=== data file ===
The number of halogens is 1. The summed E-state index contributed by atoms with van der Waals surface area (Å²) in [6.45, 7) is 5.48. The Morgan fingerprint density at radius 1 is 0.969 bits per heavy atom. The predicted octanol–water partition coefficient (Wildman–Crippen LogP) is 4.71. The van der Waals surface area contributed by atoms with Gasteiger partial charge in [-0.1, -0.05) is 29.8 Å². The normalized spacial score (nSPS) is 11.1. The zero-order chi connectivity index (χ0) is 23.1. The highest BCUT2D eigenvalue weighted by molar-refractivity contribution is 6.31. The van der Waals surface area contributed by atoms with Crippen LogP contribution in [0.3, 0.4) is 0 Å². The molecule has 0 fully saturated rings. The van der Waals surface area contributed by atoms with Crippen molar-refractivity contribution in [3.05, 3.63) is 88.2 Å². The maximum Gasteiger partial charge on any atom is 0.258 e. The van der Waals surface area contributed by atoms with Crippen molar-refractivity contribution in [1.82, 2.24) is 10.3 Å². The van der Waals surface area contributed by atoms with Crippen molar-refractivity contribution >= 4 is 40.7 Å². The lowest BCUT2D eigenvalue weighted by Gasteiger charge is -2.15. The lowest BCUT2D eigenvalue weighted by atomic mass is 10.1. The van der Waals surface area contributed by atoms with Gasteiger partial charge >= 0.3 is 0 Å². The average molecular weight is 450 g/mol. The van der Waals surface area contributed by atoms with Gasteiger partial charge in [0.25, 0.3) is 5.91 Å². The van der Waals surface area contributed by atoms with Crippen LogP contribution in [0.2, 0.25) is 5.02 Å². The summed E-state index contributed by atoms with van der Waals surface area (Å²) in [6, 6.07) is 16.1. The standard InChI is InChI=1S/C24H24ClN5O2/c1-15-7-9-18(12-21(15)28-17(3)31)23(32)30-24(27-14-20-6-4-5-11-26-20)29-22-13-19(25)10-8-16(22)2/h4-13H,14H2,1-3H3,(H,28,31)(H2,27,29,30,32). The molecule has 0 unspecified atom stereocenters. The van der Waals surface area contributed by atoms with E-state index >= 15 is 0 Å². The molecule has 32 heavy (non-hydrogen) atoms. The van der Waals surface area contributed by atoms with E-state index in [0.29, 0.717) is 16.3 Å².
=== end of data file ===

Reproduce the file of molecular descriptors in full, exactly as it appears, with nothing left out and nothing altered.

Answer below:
The number of halogens is 1. The summed E-state index contributed by atoms with van der Waals surface area (Å²) in [6.45, 7) is 5.48. The Morgan fingerprint density at radius 1 is 0.969 bits per heavy atom. The predicted octanol–water partition coefficient (Wildman–Crippen LogP) is 4.71. The van der Waals surface area contributed by atoms with Gasteiger partial charge in [-0.1, -0.05) is 29.8 Å². The normalized spacial score (nSPS) is 11.1. The zero-order chi connectivity index (χ0) is 23.1. The highest BCUT2D eigenvalue weighted by molar-refractivity contribution is 6.31. The van der Waals surface area contributed by atoms with Crippen LogP contribution in [0.3, 0.4) is 0 Å². The molecule has 0 fully saturated rings. The van der Waals surface area contributed by atoms with Crippen molar-refractivity contribution in [3.05, 3.63) is 88.2 Å². The maximum Gasteiger partial charge on any atom is 0.258 e. The van der Waals surface area contributed by atoms with Crippen molar-refractivity contribution in [1.82, 2.24) is 10.3 Å². The van der Waals surface area contributed by atoms with Crippen molar-refractivity contribution >= 4 is 40.7 Å². The lowest BCUT2D eigenvalue weighted by Gasteiger charge is -2.15. The lowest BCUT2D eigenvalue weighted by atomic mass is 10.1. The van der Waals surface area contributed by atoms with Gasteiger partial charge >= 0.3 is 0 Å². The average molecular weight is 450 g/mol. The van der Waals surface area contributed by atoms with Gasteiger partial charge in [0.25, 0.3) is 5.91 Å². The van der Waals surface area contributed by atoms with Crippen LogP contribution in [0.2, 0.25) is 5.02 Å². The summed E-state index contributed by atoms with van der Waals surface area (Å²) in [6, 6.07) is 16.1. The standard InChI is InChI=1S/C24H24ClN5O2/c1-15-7-9-18(12-21(15)28-17(3)31)23(32)30-24(27-14-20-6-4-5-11-26-20)29-22-13-19(25)10-8-16(22)2/h4-13H,14H2,1-3H3,(H,28,31)(H2,27,29,30,32). The molecule has 0 unspecified atom stereocenters. The van der Waals surface area contributed by atoms with E-state index >= 15 is 0 Å². The molecule has 32 heavy (non-hydrogen) atoms. The van der Waals surface area contributed by atoms with E-state index in [0.29, 0.717) is 16.3 Å².